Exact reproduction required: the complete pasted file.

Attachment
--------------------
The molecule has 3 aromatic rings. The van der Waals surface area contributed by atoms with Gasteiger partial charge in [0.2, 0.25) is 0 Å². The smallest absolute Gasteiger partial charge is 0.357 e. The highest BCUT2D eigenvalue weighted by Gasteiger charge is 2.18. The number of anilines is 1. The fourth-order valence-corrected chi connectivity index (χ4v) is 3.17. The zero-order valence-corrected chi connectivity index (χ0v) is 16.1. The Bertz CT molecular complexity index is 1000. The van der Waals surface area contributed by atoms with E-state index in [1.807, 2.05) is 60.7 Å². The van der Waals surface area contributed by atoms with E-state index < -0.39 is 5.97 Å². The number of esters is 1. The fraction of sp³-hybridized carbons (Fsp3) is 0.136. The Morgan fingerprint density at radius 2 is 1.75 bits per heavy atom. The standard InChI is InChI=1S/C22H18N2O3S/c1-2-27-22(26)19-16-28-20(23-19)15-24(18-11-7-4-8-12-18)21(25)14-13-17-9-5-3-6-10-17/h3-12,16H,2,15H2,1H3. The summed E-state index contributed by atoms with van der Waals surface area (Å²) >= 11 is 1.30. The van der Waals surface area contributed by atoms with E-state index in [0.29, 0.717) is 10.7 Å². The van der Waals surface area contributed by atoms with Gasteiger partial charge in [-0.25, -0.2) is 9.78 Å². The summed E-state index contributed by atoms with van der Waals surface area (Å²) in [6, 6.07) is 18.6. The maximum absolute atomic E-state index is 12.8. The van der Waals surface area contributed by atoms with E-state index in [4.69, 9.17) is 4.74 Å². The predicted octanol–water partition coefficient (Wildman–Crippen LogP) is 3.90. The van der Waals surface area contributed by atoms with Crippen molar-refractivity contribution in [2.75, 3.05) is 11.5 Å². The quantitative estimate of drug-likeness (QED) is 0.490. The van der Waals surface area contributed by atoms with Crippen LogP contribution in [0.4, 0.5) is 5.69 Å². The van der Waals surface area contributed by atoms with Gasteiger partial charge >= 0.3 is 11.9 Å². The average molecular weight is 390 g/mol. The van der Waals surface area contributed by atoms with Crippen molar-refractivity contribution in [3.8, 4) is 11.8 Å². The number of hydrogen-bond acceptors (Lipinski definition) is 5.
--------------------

The molecule has 3 aromatic rings. The van der Waals surface area contributed by atoms with Gasteiger partial charge in [0.2, 0.25) is 0 Å². The smallest absolute Gasteiger partial charge is 0.357 e. The highest BCUT2D eigenvalue weighted by Gasteiger charge is 2.18. The number of anilines is 1. The fourth-order valence-corrected chi connectivity index (χ4v) is 3.17. The zero-order valence-corrected chi connectivity index (χ0v) is 16.1. The Bertz CT molecular complexity index is 1000. The van der Waals surface area contributed by atoms with E-state index in [1.807, 2.05) is 60.7 Å². The van der Waals surface area contributed by atoms with E-state index < -0.39 is 5.97 Å². The number of esters is 1. The fraction of sp³-hybridized carbons (Fsp3) is 0.136. The Morgan fingerprint density at radius 2 is 1.75 bits per heavy atom. The standard InChI is InChI=1S/C22H18N2O3S/c1-2-27-22(26)19-16-28-20(23-19)15-24(18-11-7-4-8-12-18)21(25)14-13-17-9-5-3-6-10-17/h3-12,16H,2,15H2,1H3. The summed E-state index contributed by atoms with van der Waals surface area (Å²) >= 11 is 1.30. The van der Waals surface area contributed by atoms with E-state index in [0.29, 0.717) is 10.7 Å². The van der Waals surface area contributed by atoms with Gasteiger partial charge in [-0.25, -0.2) is 9.78 Å². The summed E-state index contributed by atoms with van der Waals surface area (Å²) in [6, 6.07) is 18.6. The maximum absolute atomic E-state index is 12.8. The van der Waals surface area contributed by atoms with E-state index in [4.69, 9.17) is 4.74 Å². The predicted octanol–water partition coefficient (Wildman–Crippen LogP) is 3.90. The van der Waals surface area contributed by atoms with Crippen molar-refractivity contribution in [2.75, 3.05) is 11.5 Å². The quantitative estimate of drug-likeness (QED) is 0.490. The van der Waals surface area contributed by atoms with Crippen LogP contribution in [0.4, 0.5) is 5.69 Å². The van der Waals surface area contributed by atoms with Gasteiger partial charge >= 0.3 is 11.9 Å². The average molecular weight is 390 g/mol. The van der Waals surface area contributed by atoms with Crippen molar-refractivity contribution in [3.8, 4) is 11.8 Å². The number of hydrogen-bond acceptors (Lipinski definition) is 5.